Meeting the E-band challenge

4 min read

Although complex and time consuming to design, E-band mmics could open up new communications channels. By Liam Devlin.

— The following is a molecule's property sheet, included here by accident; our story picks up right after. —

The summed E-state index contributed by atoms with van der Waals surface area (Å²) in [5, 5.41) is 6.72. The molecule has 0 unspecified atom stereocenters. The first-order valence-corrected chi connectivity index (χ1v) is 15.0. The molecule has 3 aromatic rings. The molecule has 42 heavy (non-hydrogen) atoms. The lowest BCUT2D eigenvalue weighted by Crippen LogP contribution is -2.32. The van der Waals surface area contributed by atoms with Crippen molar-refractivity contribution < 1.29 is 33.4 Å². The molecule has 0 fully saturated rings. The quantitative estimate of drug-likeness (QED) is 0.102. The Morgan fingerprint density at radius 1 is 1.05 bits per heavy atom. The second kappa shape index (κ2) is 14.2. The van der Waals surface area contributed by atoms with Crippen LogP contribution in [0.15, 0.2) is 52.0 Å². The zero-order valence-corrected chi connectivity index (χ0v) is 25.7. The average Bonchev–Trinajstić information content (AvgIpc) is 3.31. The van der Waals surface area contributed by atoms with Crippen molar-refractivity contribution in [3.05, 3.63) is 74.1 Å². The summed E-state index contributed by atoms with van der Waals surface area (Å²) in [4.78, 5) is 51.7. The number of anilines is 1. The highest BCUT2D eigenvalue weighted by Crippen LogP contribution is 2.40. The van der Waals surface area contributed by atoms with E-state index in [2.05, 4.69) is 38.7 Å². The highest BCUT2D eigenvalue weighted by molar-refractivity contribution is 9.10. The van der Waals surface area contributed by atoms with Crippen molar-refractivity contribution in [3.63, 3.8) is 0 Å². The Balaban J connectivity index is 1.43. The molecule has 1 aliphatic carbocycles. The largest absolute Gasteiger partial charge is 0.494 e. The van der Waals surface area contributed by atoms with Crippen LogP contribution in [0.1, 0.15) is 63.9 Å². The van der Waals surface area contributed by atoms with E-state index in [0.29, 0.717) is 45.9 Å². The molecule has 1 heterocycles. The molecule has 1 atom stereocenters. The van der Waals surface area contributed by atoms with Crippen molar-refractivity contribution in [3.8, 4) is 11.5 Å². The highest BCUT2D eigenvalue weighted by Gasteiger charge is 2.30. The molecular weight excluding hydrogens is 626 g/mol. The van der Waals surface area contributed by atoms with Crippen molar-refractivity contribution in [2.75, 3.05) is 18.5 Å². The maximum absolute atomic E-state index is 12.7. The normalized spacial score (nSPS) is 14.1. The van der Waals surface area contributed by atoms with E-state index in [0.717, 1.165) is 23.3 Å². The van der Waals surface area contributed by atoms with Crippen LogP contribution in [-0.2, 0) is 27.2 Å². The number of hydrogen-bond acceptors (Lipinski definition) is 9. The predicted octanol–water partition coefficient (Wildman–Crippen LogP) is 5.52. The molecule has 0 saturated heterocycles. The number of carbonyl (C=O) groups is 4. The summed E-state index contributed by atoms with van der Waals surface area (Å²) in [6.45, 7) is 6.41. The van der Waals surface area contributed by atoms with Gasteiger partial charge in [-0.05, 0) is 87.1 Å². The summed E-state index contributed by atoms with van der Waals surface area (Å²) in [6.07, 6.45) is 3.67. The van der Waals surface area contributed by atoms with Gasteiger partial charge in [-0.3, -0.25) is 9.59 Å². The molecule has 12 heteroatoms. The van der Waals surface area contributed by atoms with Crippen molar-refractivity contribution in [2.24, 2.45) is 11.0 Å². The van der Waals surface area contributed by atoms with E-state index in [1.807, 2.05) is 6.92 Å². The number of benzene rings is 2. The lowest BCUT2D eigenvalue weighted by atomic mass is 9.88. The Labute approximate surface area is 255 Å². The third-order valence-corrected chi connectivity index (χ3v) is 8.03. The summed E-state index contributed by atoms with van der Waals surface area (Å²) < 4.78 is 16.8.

There is significant interest in the use of E-band for very high data rate communications, stemming from the worldwide availability, under a 'light license' basis, of a large amount of spectrum at 71 to 76GHz and 81 to 86GHz. However, the design of electronic equipment at such high frequencies is challenging and the prices of systems and components are equally high. The use of E-band links in very high volumes – wireless backhaul for mobile communications networks is the leading contender – will only happen once the price of equipment falls to an acceptable level. This, in turn, requires the ready availability of component parts with adequate performance at acceptable costs. Although it is possible to manufacture E-band microwave monolithic integrated circuits (MMICs) in high volumes at a low cost, there are limited ranges of commercially available parts and their unit cost could not be described as low. The problem is that developing E-band MMICs is complex and time consuming and therefore costly. Unless the MMIC supplier has confidence in receiving volume orders, it can be difficult to justify the required investment. The first consideration is to identify a commercially available, fully released process that can offer useful gain across E-band frequencies. Short geometry cmos and SiGe processes can provide gain at E-band and numerous circuits at high mm wave frequencies have been demonstrated. However, all commercially available E-band links for wireless backhaul use GaAs based front ends. The reason for this is that an acceptable noise figure (NF) and adequate linearity are essential requirements and GaAs technology offers superior performance in these respects. The commercially available GaAs processes that can provide useful gain at E-band can be split into three categories: * pseudomorphic high electron mobility transistors (pHEMTs) with gate lengths of 0.13 or 0.15µm * metamorphic HEMTs (mHEMTs) with a gate length of 0.15µm * pHEMTs with a gate length of 0.1µm. There is a minimum level of available transistor gain below which it is not practical to consider realising circuit blocks; 6dB is a realistic lower limit. The available gain of a transistor is dependent upon the process, the device size (number of gate fingers and unit gate width), the rf grounding inductance (which reduces with substrate thickness) and the bias point. As the total transistor gate width increases (more gate fingers and/or wider unit gate width), parasitic effects increase, which reduces the available high frequency gain. For a given process and bias point, there is thus a maximum transistor size that can be considered, which limits the transistor's maximum rf power handling and linearity. While mHEMT processes tend to offer a little more gain and a slightly lower minimum NF than pHEMT processes of the same gate length, breakdown voltages and power densities (output power per unit gate width) are lower. This means they are less suitable for the realisation of amplifiers requiring higher linearity or output power. Even the low noise amplifiers (LNAs) in point to point receiver equipment have non trivial linearity requirements and the advantages of the mHEMT processes are not sufficient to recommend them for the development of commercial E-band MMICs. Most commercially available 0.15µm or 0.13µm gate length pHEMT processes can provide gain across E-band, but the maximum practical transistor size (in order to retain an acceptable level of available gain) is relatively small. With 0.1µm gate length processes, larger device sizes can be considered, which means the achievable linearity and output power levels are higher. Bias conditions and breakdown voltage must also be assessed and, having taken this into account, it is possible to say the best commercially available GaAs for output power and linearity at E-band is the 0.1µm gate length pHEMT. The remaining process feature that needs to be considered is substrate thickness. Most commercially available GaAs processes have a substrate thickness of 100µm. However, some processes feature a 50µm substrate, which offers lower grounding inductance and improved performance at E-band. The availability of intersource grounding (through substrate vias directly under the transistor's source fingers) can also help reduce source-grounding inductance. The fundamental challenge when designing E-band MMICs is to retain an acceptable level of gain per stage whilst achieving the required linearity. The transistor's available gain is modest and there is little margin to be sacrificed in the practical implementation of matching networks, biasing components or stabilisation networks. In order to increase the power handing/linearity, transistor size and bias current must be increased. Larger transistors have reduced gain and, for a given process, there will be a maximum transistor size that can be considered. Obviously, linearity and power handling can be increased by combining multiple transistors, but the losses of the combining structures make this a process of diminishing returns. Those pHEMT processes capable of operation at E-band generally have a very good NF. The difficulty with designing E-band LNAs is the techniques normally adopted to simultaneously achieve good input return loss and low NF (such as applying series inductive feedback) also reduce gain. The most practical approach is to select a device size and bias point with low NF in mind and to then match conjugately for maximum gain and to accept the resulting performance. It is normal to start the design process with ideal passive elements and active device models. Once acceptable performance is achieved, the design is moved to a practical implementation with the incorporation of representative passive models to simulate parasitics and discontinuities. With E-band circuits it is always essential to perform an electromagnetic (EM) simulation to account accurately for all proximity and discontinuity effects associated with the layout and many 3d and 2.5d EM simulation packages are now available. Figure 2 shows an E-band gain block, together with a comparison of the measured and EM simulated performance. This was fabricated on WIN Semiconductor's PP15-20 process, with 0.15µm gate length pHEMTs. While this has a 100µm substrate and is probably not ideal for E-band MMICs, it demonstrates more than 4dB of gain per stage in the 71 to 76GHz band and, perhaps more importantly, shows reasonably good agreement between simulated and measured performance. In addition to accurate EM simulation, good device models are required which are valid across the frequency range of interest. It is worth restating that the complexity of this task is far from trivial. The inherent gain available from the transistors is limited and great care must be taken to avoid losing performance during the detailed design and simulation process. Larger transistors have less gain, which presents restrictions on the practical output power and linearity performance that can be achieved. The absence of excess gain also prohibits the use of conventional LNA design techniques and limits the designer's ability to reduce the NF. However, the development of E-band MMICs is possible with current commercially available processes and the main barrier preventing wider availability of such devices is the commercial leap of faith needed to believe the volume of the market will justify the development costs. Liam Devlin is Plextek's rf integration group director.